The transatlantic slave trade, like the far larger Arab slave trade of the same period, was only made possible because black Africans kidnapped and sold their brothers and sisters into slavery. We know this from the historical record and from the memoirs of those to whom this was done, like the remarkable 18 th century slave Olaudah Equiano . Some people at the time, including Voltaire, noted that the only thing worse than the treatment of some Africans by some Europeans was the behavior of some Africans to their fellow Africans.
So how do we find out who is responsible for all of this? How are we to find out who among the black community in America is descended from American slaves and who is descended from African slavers? What are we to do about people who have some of each inheritance in their family? Anyone who thinks that voter ID is intrusive will be amazed at how much intrusion would be required to perform this act of mass DNA gathering.
Some hope to arrive at equality by giving “non-Western” people a freer pass and carrying out acts of vengeance on “Western” people. Arlington County’s attorney Parisa Dehghani-Taft recently said that she plans to find ways to reduce the incarceration of black people by explicitly taking race into account in prosecutorial decision making. The former chief prosecutor has condemned this, saying that it “makes a mockery of blind justice and corrodes confidence in the criminal justice system.” Which indeed it does.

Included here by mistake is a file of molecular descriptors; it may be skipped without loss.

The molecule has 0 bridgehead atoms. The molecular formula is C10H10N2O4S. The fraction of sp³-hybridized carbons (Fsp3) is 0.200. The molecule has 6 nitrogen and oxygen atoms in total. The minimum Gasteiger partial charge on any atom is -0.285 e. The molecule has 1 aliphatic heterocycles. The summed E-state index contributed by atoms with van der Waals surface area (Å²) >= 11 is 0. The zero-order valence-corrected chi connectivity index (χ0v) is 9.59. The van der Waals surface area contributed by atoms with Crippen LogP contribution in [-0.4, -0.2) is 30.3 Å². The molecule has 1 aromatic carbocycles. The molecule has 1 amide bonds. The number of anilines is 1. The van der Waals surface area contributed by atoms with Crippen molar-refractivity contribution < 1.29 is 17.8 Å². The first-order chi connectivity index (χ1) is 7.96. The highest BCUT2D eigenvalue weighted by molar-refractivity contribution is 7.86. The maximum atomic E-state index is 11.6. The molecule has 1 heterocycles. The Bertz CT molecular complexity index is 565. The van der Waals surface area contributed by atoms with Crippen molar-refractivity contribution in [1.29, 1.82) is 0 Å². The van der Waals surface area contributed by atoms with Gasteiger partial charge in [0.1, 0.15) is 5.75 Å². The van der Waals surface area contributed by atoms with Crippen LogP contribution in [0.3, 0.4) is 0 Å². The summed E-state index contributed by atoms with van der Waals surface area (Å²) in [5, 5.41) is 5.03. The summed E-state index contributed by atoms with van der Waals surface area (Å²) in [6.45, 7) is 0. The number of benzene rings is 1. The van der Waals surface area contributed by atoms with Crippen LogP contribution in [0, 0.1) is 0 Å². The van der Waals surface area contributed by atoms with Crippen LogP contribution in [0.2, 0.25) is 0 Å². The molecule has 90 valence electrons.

Others also see this as a route to justice. In 2020, San Francisco passed the CAREN Act , which made it a hate crime to make a “racially motivated” 911 call against a black person “without reasonable suspicion of a crime.” The name comes from the derogatory term “Karen,” which in recent years has come to mean a white woman with entitled energy. The act makes it a potential crime to call the cops on a person who is black and makes white people doing so have to wonder whether it will be they who the police take in for questioning. It is also noteworthy, in passing, that in the current era, racial slurs are actually cool and can be written into law so long as the people they demean are white women.
Both of these actions, in Arlington and San Francisco, are explicit departures from the Fourteenth Amendment’s guarantee of “equal protection of the laws.” Both take the form of explicitly unequal treatment on the basis of race. Taking this further would certainly be one form of revenge, if not reparation. But a grander, more common form of revenge is what is now taking place and sweeping across the culture.
I come back to Coates’ essay that kicked off this debate a decade ago. In his view, there was a precedent for American reparations in the money paid to Israel after the Holocaust by Germany. But this was a payment made immediately after a genocide, not two centuries after a barbaric trade.
The people who push for reparations in America today claim to be doing so in the name of racial harmony. In fact, it’s hard to imagine anything more likely to put a bomb under race relations in this country. It has become just another tool of vengeance in the fevered anti-Western, anti-American spirit of our age.